And as for owning the name The Rolling Stones, which in my mind is the most compelling reason due to the amount of money the name has and did bring, he supposedly had already signed over the rights to the name to the other band members.

It hardly seems like Mick and Keith would have been motivated to risk everything to take out someone who was already out of their lives.

It is worth pointing out though, that it is highly possible Jones was murdered. I just think it’s unlikely other members of The Stones were involved.

Jones’ own daughter Barbara Marion claims that:

“I think he was murdered and I think the police did not investigate it the way they should have. I would love to have them reopen [the case] and to get some answers.”
Who was Brian Jones? | Vinyl Rewind Special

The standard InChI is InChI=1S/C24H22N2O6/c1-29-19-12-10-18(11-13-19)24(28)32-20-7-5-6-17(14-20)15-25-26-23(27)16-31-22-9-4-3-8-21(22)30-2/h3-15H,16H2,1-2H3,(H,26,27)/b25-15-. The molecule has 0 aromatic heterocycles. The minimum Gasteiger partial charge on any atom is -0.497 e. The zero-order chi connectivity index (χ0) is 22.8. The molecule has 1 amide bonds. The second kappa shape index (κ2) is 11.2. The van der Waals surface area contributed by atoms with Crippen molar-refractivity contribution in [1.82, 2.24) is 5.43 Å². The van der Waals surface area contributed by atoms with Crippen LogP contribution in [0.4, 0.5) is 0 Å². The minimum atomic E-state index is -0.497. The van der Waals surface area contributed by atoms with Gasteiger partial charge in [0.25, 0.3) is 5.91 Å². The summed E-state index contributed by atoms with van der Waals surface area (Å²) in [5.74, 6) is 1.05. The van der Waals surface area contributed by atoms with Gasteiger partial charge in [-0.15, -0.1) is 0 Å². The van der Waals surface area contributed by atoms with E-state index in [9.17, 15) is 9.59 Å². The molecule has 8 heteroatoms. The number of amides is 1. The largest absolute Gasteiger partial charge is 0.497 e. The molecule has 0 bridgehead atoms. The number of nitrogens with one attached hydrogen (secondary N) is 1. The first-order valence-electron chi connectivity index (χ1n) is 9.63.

Conclusion

Brian Jones was at the helm of the Rolling Stones for a relatively short time before the project took on a life of its own and, to put it bluntly, rolled right over him.

Even before he officially split, the band had moved far beyond his original vision. Through effective management, it grew and prospered beyond anyone’s wildest dreams – especially Jones’.

Though his time with the Stones was brief, it was his spark of genius that defined their sound and set the group on the trajectory to become living legends. And eventually lead the Stones to be very, very rich.


Photos that require attribution:

Brian Jones, Statesboro, Georgia, May 4, 1965 by Steve Denenberg (reprinted from the original photo by Christopher Kevin Delaney) and Brian Jones Rolling Stones Guitar by Nick Ares are licensed under CC2.0 and were cropped, edited, merged, and had a text overlay added.

Jeff Campbell

Hi, I'm Jeff Campbell, a former DJ, music journalist, musician, and music lover. I'm old enough to have seen all the cool bands and young enough to still remember them.